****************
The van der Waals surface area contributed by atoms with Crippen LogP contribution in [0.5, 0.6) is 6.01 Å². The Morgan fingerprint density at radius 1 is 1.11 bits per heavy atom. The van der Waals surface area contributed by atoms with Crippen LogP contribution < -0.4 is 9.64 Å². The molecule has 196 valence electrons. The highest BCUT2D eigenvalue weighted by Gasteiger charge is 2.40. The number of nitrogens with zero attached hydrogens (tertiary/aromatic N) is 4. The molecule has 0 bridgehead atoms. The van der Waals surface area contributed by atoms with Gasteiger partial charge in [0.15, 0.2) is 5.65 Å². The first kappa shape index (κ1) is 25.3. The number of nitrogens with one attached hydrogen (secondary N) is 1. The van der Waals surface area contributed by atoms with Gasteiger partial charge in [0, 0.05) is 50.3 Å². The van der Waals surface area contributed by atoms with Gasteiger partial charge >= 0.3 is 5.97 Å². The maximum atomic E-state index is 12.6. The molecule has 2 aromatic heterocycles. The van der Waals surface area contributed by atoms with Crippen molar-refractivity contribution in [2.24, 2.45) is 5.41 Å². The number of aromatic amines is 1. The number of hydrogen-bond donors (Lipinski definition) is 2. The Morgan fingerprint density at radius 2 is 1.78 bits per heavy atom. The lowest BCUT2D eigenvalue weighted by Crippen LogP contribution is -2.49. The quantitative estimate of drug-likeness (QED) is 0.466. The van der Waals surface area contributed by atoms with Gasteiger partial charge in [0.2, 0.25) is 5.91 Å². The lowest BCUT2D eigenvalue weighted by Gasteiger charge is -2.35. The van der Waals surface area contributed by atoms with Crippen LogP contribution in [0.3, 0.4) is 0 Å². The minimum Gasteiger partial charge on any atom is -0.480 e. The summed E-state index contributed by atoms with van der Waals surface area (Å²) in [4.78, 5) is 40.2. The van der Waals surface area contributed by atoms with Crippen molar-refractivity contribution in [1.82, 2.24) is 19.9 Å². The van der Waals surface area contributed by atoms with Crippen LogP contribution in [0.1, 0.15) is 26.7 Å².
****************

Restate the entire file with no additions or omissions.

The van der Waals surface area contributed by atoms with Crippen LogP contribution in [0.5, 0.6) is 6.01 Å². The Morgan fingerprint density at radius 1 is 1.11 bits per heavy atom. The van der Waals surface area contributed by atoms with Crippen LogP contribution < -0.4 is 9.64 Å². The molecule has 196 valence electrons. The highest BCUT2D eigenvalue weighted by Gasteiger charge is 2.40. The number of nitrogens with zero attached hydrogens (tertiary/aromatic N) is 4. The molecule has 0 bridgehead atoms. The van der Waals surface area contributed by atoms with Gasteiger partial charge in [0.15, 0.2) is 5.65 Å². The first kappa shape index (κ1) is 25.3. The number of nitrogens with one attached hydrogen (secondary N) is 1. The van der Waals surface area contributed by atoms with Gasteiger partial charge in [0, 0.05) is 50.3 Å². The van der Waals surface area contributed by atoms with Gasteiger partial charge >= 0.3 is 5.97 Å². The maximum atomic E-state index is 12.6. The molecule has 2 aromatic heterocycles. The van der Waals surface area contributed by atoms with Crippen molar-refractivity contribution in [2.24, 2.45) is 5.41 Å². The number of aromatic amines is 1. The number of hydrogen-bond donors (Lipinski definition) is 2. The Morgan fingerprint density at radius 2 is 1.78 bits per heavy atom. The lowest BCUT2D eigenvalue weighted by Crippen LogP contribution is -2.49. The quantitative estimate of drug-likeness (QED) is 0.466. The van der Waals surface area contributed by atoms with Gasteiger partial charge in [0.2, 0.25) is 5.91 Å². The lowest BCUT2D eigenvalue weighted by Gasteiger charge is -2.35. The van der Waals surface area contributed by atoms with Crippen LogP contribution in [0.3, 0.4) is 0 Å². The minimum Gasteiger partial charge on any atom is -0.480 e. The summed E-state index contributed by atoms with van der Waals surface area (Å²) in [4.78, 5) is 40.2. The van der Waals surface area contributed by atoms with Crippen molar-refractivity contribution in [1.82, 2.24) is 19.9 Å². The van der Waals surface area contributed by atoms with Crippen LogP contribution in [0.1, 0.15) is 26.7 Å².